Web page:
As we’re encountering the digital age, many people resort to social media and digital means of entertainment rather than traditional activities like reading books, but is this the case for most people? 


Before the world faced the unprecedented year of 2020 and covid, reading culture was slipping dangerously into the category of a forsaken activity, with a significant decrease in readers all around the world. Although, arguably, the monotony of lockdown sparked an interest in many to pick up books and reinstate their love for reading. Despite the increasing numbers of book readers all around the world following lockdown, many still remain reluctant to read, which is ultimately tampering with their intelligence levels and surprisingly, self-esteem too.


But what does this mean for future generations? According to ‘The National Literacy Trust’ in 2019, 25% of under-18s spent time per day reading a book. Such dismal statistics prove to be a cause for concern since research suggests that there is a strong correlation tied between children reading frequently and performing higher in IQ tests in comparison to children who don’t read books often.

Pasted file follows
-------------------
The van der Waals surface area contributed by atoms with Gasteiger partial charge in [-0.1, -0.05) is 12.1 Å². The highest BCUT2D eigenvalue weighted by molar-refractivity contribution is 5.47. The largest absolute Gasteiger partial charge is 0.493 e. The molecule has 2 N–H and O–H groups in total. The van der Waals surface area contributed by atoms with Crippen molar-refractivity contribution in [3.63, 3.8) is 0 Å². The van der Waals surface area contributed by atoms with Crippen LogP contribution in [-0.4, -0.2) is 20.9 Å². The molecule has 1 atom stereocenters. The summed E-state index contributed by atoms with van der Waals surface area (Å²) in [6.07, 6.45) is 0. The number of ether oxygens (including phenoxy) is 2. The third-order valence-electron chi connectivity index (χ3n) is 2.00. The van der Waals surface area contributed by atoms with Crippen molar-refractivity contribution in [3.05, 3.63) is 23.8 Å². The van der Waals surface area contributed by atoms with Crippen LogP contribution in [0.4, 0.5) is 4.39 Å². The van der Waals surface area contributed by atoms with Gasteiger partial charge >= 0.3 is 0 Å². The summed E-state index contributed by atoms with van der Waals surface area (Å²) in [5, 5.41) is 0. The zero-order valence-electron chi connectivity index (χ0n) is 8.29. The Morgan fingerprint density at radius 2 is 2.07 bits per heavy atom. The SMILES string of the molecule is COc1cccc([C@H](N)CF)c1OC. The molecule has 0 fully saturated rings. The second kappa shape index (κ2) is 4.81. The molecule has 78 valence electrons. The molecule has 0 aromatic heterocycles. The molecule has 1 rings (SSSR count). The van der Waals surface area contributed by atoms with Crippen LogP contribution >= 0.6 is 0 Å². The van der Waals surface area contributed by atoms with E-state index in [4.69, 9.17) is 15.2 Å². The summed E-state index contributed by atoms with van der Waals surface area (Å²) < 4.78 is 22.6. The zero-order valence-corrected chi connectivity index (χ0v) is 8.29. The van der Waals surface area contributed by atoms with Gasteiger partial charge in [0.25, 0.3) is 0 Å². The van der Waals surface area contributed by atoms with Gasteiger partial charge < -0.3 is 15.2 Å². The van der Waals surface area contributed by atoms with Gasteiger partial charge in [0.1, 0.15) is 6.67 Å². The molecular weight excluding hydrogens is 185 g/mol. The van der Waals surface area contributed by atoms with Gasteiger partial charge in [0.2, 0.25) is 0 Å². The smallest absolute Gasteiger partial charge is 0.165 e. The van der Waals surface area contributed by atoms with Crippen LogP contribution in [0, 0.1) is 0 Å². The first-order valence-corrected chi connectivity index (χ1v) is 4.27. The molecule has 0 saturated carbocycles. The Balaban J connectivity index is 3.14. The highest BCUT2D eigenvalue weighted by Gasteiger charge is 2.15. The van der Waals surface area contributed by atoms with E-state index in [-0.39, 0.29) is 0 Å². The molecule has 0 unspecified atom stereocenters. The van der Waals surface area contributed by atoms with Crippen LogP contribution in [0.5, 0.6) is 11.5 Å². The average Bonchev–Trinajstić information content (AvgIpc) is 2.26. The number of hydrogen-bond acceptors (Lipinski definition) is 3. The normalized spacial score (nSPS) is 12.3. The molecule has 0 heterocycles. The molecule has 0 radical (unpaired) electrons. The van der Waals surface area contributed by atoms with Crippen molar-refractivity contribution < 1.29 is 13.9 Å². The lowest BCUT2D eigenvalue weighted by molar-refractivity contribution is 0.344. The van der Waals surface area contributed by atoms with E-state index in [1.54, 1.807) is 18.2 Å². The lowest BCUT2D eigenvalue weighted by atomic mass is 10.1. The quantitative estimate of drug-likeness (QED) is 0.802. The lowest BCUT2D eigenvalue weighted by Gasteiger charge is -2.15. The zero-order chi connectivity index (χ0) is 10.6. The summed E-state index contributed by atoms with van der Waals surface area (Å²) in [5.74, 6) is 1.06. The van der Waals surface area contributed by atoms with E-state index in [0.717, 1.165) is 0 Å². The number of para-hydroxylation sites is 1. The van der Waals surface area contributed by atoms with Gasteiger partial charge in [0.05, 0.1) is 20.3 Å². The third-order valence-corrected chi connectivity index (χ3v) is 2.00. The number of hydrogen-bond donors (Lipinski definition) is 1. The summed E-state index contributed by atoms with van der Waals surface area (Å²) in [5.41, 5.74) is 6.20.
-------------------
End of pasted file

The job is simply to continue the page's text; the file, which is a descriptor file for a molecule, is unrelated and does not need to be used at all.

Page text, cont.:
The staggering decrease in young readers proves concerning for their intelligence as children today may grow up to have lower literacy skills and poorer academic performances. An avid reader, Bronia Morgan, says how “Reading is important for children because it gives them somewhere to escape to when they’re struggling with life, which overall will significantly improve their mental health.” 


Evidently, reading is integral for the mental growth and development of not only children, but adults too, whilst also proving to be the backbone of effective communication skills in young adults. Choosing not to read is an inane idea. Why not enhance your literacy skills by reading a few pages per day?